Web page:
Brandon Rhodes interview about porting Colossal Cave to Python 3

Years ago, Brandon Rhodes re-wrote a faithful recreation of Crowther&Woods, translating from Fortran to Python 3. It not only uses the same unstructured programming techniques as the original Fortran, but he also re-created the slower output speed to capture the sense he had playing it as a child over a modem.

Here’s an interview with Brandon about the project:


There’s something to be said for a delayed response!

Even just half a second, followed by the text being written out word by word, creates a really nice subtle effect that the computer is really considering your instruction.

Adam :slightly_smiling_face::v:

1 Like

In a text game, a half-second delay is long enough for me to get bored and reach for my phone to check twitter.

You think I am kidding. I assure you that I am not.


Maybe a 3rd of a second then. :slightly_smiling_face:

Seriously though, really? That’s interesting. For me it’s completely the opposite effect, that fraction of a second delay feels like what I’ve typed is being considered; in the human sense.

Now I want to run a poll to see how many love it and hate it! :slightly_smiling_face:



Oh, I get that feeling too. But what fraction of a second feels good may differ between people!


I think the pause works fine in some situations. A good example (although not parser) are the Lifeline games in which you’re conversing with someone. There’s a mode to enable instant text which is handy for a second playthrough, but it really feels more like you’re conversing with someone when there’s a delay and you’re waiting for a response, or a “so and so is typing” type placeholder.

But if there isn’t supposed to be another person on the other said and we’re just talking about parser responses, I feel like that should be instant. Anything less than instant doesn’t feel like the parser is thinking, it feels like the parser is choking.

For me, I want instant wall of text. Being able to speed read the text increases the chance of my finishing the game. If you force me to read slow, I lose interest pretty quick.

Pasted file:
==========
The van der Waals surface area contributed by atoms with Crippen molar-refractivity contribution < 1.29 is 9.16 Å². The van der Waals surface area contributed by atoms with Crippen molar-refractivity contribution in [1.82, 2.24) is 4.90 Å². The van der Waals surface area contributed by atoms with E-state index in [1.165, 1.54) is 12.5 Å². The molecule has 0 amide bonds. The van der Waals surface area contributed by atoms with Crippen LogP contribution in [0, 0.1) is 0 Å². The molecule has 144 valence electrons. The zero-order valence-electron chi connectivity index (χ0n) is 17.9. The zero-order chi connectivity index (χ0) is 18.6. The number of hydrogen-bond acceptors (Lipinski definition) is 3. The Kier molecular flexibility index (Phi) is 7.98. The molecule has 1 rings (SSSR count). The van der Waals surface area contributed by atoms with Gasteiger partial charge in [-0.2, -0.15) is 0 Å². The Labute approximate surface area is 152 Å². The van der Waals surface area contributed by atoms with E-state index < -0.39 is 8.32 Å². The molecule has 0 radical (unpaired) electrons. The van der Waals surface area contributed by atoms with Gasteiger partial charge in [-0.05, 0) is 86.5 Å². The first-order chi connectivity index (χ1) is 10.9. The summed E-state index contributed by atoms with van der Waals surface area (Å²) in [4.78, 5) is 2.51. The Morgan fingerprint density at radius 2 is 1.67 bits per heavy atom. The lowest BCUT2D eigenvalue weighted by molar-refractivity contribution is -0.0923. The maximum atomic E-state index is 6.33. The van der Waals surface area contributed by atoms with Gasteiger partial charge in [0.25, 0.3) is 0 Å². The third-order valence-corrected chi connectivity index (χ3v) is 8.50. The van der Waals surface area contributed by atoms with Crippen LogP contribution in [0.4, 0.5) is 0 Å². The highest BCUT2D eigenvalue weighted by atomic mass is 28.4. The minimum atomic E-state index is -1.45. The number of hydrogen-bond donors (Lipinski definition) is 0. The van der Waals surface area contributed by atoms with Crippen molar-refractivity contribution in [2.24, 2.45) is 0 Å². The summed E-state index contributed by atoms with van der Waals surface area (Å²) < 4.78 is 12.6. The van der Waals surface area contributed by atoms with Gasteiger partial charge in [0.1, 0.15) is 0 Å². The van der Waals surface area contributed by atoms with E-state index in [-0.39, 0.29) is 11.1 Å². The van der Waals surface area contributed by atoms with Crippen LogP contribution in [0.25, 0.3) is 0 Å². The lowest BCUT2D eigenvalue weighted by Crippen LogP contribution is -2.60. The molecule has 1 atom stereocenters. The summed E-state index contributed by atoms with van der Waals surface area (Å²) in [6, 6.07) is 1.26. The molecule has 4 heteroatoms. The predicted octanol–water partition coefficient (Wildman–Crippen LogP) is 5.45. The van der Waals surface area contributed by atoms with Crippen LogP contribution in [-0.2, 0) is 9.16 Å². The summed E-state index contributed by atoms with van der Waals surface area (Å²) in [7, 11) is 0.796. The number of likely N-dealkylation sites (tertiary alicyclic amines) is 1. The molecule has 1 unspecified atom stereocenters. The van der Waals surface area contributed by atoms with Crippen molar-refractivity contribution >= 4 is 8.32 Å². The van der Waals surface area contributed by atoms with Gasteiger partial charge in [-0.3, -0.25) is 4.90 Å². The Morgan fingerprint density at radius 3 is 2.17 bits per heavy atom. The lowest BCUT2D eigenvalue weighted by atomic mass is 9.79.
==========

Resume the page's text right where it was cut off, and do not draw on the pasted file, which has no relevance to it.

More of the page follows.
This is interesting stuff. I’d never really given too much consideration to response speed of the interpretor other than a preference for a slight delay and printing out the response word by word; rather than an instantaneous block of text.

That said, I’ve occasionally tried a game on say ZVM where it takes 30+ seconds. That’s clearly not good, not in 2021, and goes way beyond the feeling of someone reading, considering and replying to it just being slow.

I wonder how many people have been put off playing because, for whatever reason, the system they were using at the time took “too long” to respond. Taking into account the replies in this thread, “too long” could be anything less than instant.

Circling back to Brandon Rhodes, I would if people were put off the port because of this or if they took it to be as Brandon intended?


I cannot get the delay or typewriter effect on my Win 10 computer.

It works well on the RPi. I like the slight delay. It is far less than it was back in the day. In the earliest days the actual computer was in Gainesville 90 miles southwest.

Brings back memories.


I find that the instant-wall-of-text makes the game feel much more like a static object, as though it were a novel I had not yet finished. The delays and smoother output makes it feel much more “present” to me, like an event that is unfurling in reaction to my actions.

That said, the really long delays were always accompanied by the grinding and clicking of the 1541 disk drive, when I was young, so I definitely had more indication of WORKING HARD HERE than just a lag.


Could also be each individual’s perception of “lag”. Another example I often read is how people get frustrated with emulation because of the delay or lag between them pressing a button on the controller and the character responding. Again, I’ve never really found this an issue or even noticed it particularly, but I know it drives some people nuts!


Great interview, listened to it this morning, very interesting. Thanks for sharing it. :slightly_smiling_face::+1:



99.9% of the time I agree with you – the one exception I can think of is actually Hadean Lands, though. Late in the game, when a simple “w” can be chaining together hundreds of actions and implicitly solving a dozen puzzles that gave me a lot of trouble when I first encountered them, the delay gave me the same “oh geez things are about to go down” power-fantasy feeling as you get in other genres when a chaingun starts spinning up or a Final Fantasy summoning animation begins.

1 Like

Heh. Do you remember what machine/interpreter you were playing on? I went to a lot of trouble to make the game run as fast as possible.

Interpreter-wise, it was the Lectrote interpreter built into the Steam executable, so that part was probably fine. Machine-wise, it was a hand-me-down laptop I got from my corporate-IT-director brother-in-law several years after it was fully depreciated, and which I then used for a couple years after that, so I’m guessing that part was the issue rather than any fault in your optimization!

1 Like